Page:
# Find time to collision in a pursuit

Problem 1.13 from Irodov's Problems in General Physics:
Point A moves uniformly with velocity $$v$$ so that the vector $$v$$ is continually "aimed" at point B which in its turn moves rectilinearly and uniformly with velocity $$u. Initially, $$v⊥u$$, and the points are separated by a distance $$l$$. The time at which the points converge is given as?

If we write $$\tau$$ as the time to collision, then we can immediately find $$\int_0^\tau v\cos\theta\,dt=u\tau\Leftrightarrow\int_0^\tau\cos\theta\,dt=\frac{u\tau}{v}\\\int_0^\tau v\sin\theta\,dt=l\Leftrightarrow\int_0^\tau\sin\theta\,dt=\frac{l}{v}$$ Irodov asserts that $$\int_0^\tau(v-u\cos\theta)dt=l$$ It turns out that if we consider $$\vec w=\vec v-\vec u=(v\cos\theta-u,v\sin\theta)$$, then $$v-u\cos\theta$$ is $$v\cos\theta-u$$ in the basis $$(\hat v,\hat v_\perp)$$, where $$\hat v=(\cos\theta, \sin\theta)$$ and $$\hat v_\perp=(\sin\theta,-\cos\theta)$$ in $$(\hat\imath,\hat\jmath)$$.
$$\vec w=(v-u\cos\theta,-u\sin\theta)$$ in $$(\hat v,\hat v_\perp)$$.

Consider integrating $$\vec w$$ (I use the integrals of the sine and cosine above in the process) $$\int_0^\tau\vec w\,dt=\left(\int_0^\tau(v\cos\theta-u)\hat\imath dt\right)+\left(\int_0^\tau(v\sin\theta)\hat\jmath dt\right)=l\hat\jmath$$ Now consider the same but with the coordinates in $$(\hat v,\hat v_\perp)$$ $$\int_0^\tau\vec w\,dt=\left(\int_0^\tau(v-u\cos\theta)\hat v dt\right)+\left(\int_0^\tau(-u\sin\theta)\hat v_\perp dt\right)=\left(\frac{v^2-u^2}{v}\tau\right)\hat v-\left(\frac{ul}{v}\right)\hat v_\perp$$ If we equate both integrals and take the norm squared, we get $$\left(\frac{v^2-u^2}{v}\tau\right)^2+\left(\frac{ul}{v}\right)^2=l^2\Leftrightarrow\tau=\frac{l}{\sqrt{v^2-u^2}}$$ But this is wrong, the actual value is $$\tau=\frac{vl}{v^2-u^2}$$ Can anyone spot the error? Thank you!

• $\hat v$ and $\hat v_\perp$ are functions of $t$. Here is a different formulation of the book's approach. Commented Jan 13, 2021 at 17:44
• @Maxim thank you for your answer. I have guessed as much, but I don't see why that would cause a problem since we now have those as fixed vectors. Remember that I have done a transition from cartesian coordinates to $(\hat v,\hat v_\perp)$. Commented Jan 18, 2021 at 4:32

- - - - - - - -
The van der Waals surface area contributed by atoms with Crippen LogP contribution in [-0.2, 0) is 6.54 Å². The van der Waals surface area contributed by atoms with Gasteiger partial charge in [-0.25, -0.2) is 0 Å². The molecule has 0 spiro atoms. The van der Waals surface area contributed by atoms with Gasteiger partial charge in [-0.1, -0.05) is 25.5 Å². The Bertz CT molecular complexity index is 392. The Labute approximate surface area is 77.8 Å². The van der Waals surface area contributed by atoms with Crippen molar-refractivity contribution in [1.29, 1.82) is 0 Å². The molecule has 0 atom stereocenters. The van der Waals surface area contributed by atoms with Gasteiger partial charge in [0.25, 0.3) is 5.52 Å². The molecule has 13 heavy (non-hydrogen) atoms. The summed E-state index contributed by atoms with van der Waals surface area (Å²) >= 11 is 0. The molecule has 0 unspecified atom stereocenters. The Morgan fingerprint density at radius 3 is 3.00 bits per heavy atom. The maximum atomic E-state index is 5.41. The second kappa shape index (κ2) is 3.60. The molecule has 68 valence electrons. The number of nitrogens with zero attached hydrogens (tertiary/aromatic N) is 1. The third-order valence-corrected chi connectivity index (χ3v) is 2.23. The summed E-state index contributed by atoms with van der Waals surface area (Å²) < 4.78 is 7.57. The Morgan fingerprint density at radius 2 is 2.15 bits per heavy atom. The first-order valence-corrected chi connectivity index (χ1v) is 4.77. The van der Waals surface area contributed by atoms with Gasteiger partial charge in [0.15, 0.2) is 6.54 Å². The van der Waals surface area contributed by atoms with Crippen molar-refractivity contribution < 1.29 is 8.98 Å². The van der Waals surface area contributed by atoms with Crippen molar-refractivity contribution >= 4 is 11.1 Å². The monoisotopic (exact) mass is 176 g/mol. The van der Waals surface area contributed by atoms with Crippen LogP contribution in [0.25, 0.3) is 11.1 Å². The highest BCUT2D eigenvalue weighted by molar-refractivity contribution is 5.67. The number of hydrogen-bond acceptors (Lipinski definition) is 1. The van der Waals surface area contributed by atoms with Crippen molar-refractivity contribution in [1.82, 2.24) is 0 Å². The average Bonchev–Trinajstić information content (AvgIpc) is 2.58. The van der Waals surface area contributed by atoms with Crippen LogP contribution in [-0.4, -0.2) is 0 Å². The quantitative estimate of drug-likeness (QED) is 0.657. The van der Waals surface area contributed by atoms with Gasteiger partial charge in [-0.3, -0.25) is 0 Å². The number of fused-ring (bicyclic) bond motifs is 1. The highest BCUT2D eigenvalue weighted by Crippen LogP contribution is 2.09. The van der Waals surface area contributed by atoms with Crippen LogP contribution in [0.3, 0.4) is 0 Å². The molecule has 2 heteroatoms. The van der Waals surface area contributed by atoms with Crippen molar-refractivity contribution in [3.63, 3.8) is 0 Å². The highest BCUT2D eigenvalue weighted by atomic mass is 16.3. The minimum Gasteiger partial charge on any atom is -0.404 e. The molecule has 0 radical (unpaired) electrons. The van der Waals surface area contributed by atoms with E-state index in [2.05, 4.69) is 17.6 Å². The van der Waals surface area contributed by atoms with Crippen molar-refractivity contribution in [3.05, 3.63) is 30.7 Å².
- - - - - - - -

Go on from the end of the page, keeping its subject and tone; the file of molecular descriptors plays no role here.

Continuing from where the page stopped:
• In the reference frame $\mathcal R$ in which the problem is stated, integrating $x \hat i + y \hat j = x' \hat v + y' \hat v_\perp$ wrt $t$ cannot give a result that still depends on the components of $\hat v$ and $\hat v_\perp$ in $\mathcal R$ and therefore on $t$. If you wish to switch to a different reference frame $\mathcal R'$, you have to specify not just the basis vectors but also how the origin of $\mathcal R'$ moves wrt the origin of $\mathcal R$. Commented Jan 22, 2021 at 16:45

Let $$A(t),B(t)$$ denote the positions of the bodies at time $$t\geq 0$$. Take $$B(0)=(0,0)$$ and $$A(0)=(0,-l)$$. The information provided in the problem tells us $$\frac{dB}{dt}=\Big$$ and $$\frac{dA}{dt}=\frac{v\big(B(t)-A(t)\big)}{||B(t)-A(t)||}$$ If we take $$\vec{p}(t)=B(t)-A(t)$$ we can say $$\frac{d\vec{p}}{dt}=\Big-v\frac{\vec{p}(t)}{||\vec{p}(t)||}$$ We need to find $$\tau$$ so that $$\vec{p}(\tau)=\vec{0}$$ Writing $$\vec{p}(t)=\big(x(t),y(t)\big)$$ gives us the system $$\frac{dx}{dt}=u-\frac{vx}{\sqrt{x^2+y^2}}$$ $$\frac{dy}{dt}=-\frac{vy}{\sqrt{x^2+y^2}}$$ Converting the polar yields $$\frac{dr}{dt}=u\cos(\theta)-v$$ $$\frac{d\theta}{dt}=-\frac{u\sin(\theta)}{r}$$ Here $$(r,\theta)=(l,\pi/2)$$ when $$t=0$$. Dividing these provides us with a separable DE in $$r$$ and $$\theta$$: $$\frac{dr}{d\theta}=r\cdot \Bigg(\frac{v-u\cos(\theta)}{u\sin(\theta)}\Bigg)$$ This has solution $$r=\frac{l\big(\sin(\theta)\big)^{\frac{v}{u}-1}}{\big(\cos(\theta)+1\big)^{\frac{v}{u}}}$$ Where $$\theta \in [0,\pi/2]$$ and $$r=||\vec{p}(t)||=0$$ when $$\theta=0$$. Plugging into our formula for $$\frac{d\theta}{dt}$$ gives us $$\Bigg(\frac{\big(\sin(\theta)\big)^{\frac{v}{u}-2}}{\big(\cos(\theta)+1\big)^{\frac{v}{u}}}\Bigg)d\theta=-\frac{u}{l}dt$$ This means $$\int_{\pi/2}^0\Bigg(\frac{\big(\sin(\theta)\big)^{\frac{v}{u}-2}}{\big(\cos(\theta)+1\big)^{\frac{v}{u}}}\Bigg)d\theta=\int_{0}^{\tau}-\frac{u}{l}dt$$ Solving for $$\tau$$, $$\tau=\frac{l}{u}\int_{0}^{\pi/2}\Bigg(\frac{\big(\sin(\theta)\big)^{\frac{v}{u}-2}}{\big(\cos(\theta)+1\big)^{\frac{v}{u}}}\Bigg)d\theta$$ I know this isn't the answer you're looking for but it works!

Given that A always aims at B, establish the equation below $$\frac{v_y}{v_x}=\frac{-y}{ut-x}$$

Rewrite it as $$x-ut = y\frac{v_x}{v_y}$$ and differentiate both sides wrt. time $$-\frac uy = \frac{d}{dt} \left(\frac{v_x}{v_y}\right)\implies \frac uv \frac {dy}y = \frac{v\>{dv_y}}{v_y^2\sqrt{\frac{v^2}{v_y^2}-1}}$$ where $$v^2=v_x^2+v_y^2$$ and $$\frac{dv_y}{dt}=v_y \frac{dv_y}{dy}$$ are applied. Integrate both sides to arrive at

$$\frac uv \ln\left(-\frac{y}l\right) = \cosh^{-1}\frac v{v_y}$$

Then, the collision time can be obtained as follows

$$\tau = \int_0^\tau dt = \int_{-l}^0 \frac{dy}{v_y} =\frac1{v} \int_{-l}^0 \cosh\left[\frac uv \ln \left(-\frac{y}l\right) \right] dy=\frac{vl}{v^2-u^2}$$

• Can you kindly tell me why is $\frac{dr}{dt} = ucos {\theta} - v$ instead of $\frac{dr}{dt} = vsin {\theta}$ Commented Jun 1 at 16:55